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About South Korea / An Overview


South Korea

A land of evocative and haunting beauty; thick green forests, mist-shrouded mountaintops and rustic country dwellings nestled amongst paddy fields, combines with a land of the ultramodern; Of bustling metropolises, neon-lit streets shadowed by towering skyscrapers, and high speed rail and transport networks racing millions of commuters to work each day. South Korea has it all, an environment and setting to suit all comers, and the experience will be something utterly unique and compelling for anyone fortunate enough to visit the country.


But the real beauty of Korea is its inhabitants. The people of South Korea are wonderfully gracious and amiable, and with a character as intriguing and delightful as the food you will be served. They are markedly eager to please foreigners, and visitors often leave the country with heartwarming tales of the kindness of Korean strangers.

In some ways it is a mystery how South Korea has remained such a secret to widespread tourism, but such a situation is changing. Korean culture (known as the ‘Korean wave’) has blossomed out of Asia and onto the world stage. Its burgeoning music and cinema industries are a reflection of a country coming of age, and of a modern generation of youngsters ready to represent Korea in the global arena.

Aside from these more recent developments, what is perhaps even more remarkable is how Korea has managed to keep its culture and traditions intact, despite the onset of modernity. And how the strong background of close familial ties, deep-routed respect for one’s position within society and the importance of education have not been eroded by the transformation into a modern capitalist state. The massive number of traditional festivals, times for family gatherings and community events are all hallmarks of a Korean culture that has existed for close to two thousand years, and yet are still accessible to the modern visitor to Korea. 

KoreaUlsan, and life in South Korea

It is said that South Korea is a land of contrasts, and no-where is that more evident than in the South-Eastern city of Ulsan. There, the modern, technological and industrial heartland of Korea is married with a charming and provincial countryside, accessible within minutes of leaving the city. Nearby is the ancient Silla capital of Gyeongju, described as the “Kyoto of Korea” and home to a town full of cherry blossom trees, traditional eateries, and the pagoda-roofed buildings which one often imagines when thinking of Asia.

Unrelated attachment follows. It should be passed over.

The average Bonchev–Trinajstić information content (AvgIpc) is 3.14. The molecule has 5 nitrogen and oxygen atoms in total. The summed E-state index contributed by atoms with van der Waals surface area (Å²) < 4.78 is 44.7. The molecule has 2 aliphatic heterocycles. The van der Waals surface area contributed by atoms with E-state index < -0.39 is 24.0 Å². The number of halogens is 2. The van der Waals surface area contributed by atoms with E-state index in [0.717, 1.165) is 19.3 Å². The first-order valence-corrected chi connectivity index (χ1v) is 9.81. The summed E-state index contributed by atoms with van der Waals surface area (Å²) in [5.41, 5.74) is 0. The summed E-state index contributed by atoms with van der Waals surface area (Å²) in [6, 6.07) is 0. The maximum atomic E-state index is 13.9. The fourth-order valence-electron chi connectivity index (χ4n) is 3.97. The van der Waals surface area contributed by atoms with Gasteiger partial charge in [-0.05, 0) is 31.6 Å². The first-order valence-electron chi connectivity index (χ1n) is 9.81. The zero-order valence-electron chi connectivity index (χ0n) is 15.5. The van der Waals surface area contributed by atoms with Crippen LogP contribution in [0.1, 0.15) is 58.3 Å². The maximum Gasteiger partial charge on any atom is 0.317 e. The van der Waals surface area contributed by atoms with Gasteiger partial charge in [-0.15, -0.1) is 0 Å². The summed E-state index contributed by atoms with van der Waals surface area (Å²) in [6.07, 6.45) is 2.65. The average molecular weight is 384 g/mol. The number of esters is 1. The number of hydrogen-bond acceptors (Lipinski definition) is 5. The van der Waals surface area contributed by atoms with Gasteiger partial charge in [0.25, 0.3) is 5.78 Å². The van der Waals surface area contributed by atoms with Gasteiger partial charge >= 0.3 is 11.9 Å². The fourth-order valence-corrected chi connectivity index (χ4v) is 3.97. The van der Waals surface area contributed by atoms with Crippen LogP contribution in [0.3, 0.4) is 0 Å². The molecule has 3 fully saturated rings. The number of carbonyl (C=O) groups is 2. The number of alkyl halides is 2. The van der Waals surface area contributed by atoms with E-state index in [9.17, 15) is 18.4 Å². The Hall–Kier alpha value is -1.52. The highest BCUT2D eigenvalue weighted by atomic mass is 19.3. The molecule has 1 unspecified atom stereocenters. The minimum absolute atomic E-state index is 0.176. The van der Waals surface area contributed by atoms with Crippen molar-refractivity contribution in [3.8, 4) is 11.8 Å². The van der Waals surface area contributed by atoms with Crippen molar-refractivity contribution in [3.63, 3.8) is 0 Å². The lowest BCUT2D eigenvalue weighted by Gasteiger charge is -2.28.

The city itself, the fastest growing in South Korea and also the richest, is a testament to modern architectural design and planning. A fast, convenient and cheap transport system lets you get around with ease, from the glitzy department stores of the city centre, to the bustling street markets of downtown, and a variety of other locations.
The city’s large variety of restaurants and cafes cater to all tastes; from traditional Korean rice and fried pork eateries, to Japanese, Chinese and other Asian ‘fusion’ foods, to the wide variety of well known Western-influenced fast food outlets, or even the obligatory Americano from a Starbucks. Certainly, you need never be hungry or thirsty. And with a working day which never seems to begin or end, it is all accessible at any time of the day or night; Ulsan is a 24hour a day city, a towering metropolis, the growing industrial heart of a country which continues to rapidly expand. 

The construction of a brand new high speed rail link (the KTX), an inter-city bus service, and domestic air travel which runs with a highly convenient frequency lets you access the rest of Korea both cheaply and with little hassle. Korea is not a large country, and there is no location (including the capital Seoul) which is more than a couple of hours travel away, meaning that you will have ample opportunity to explore the rest of the country during your time here. It’s location within the heart of Asia also means that International travel is straightforward. Indeed, many teachers working in Korea use their time there to explore other parts of Asia, and other interesting areas of the world not usually found on one’s doorstep.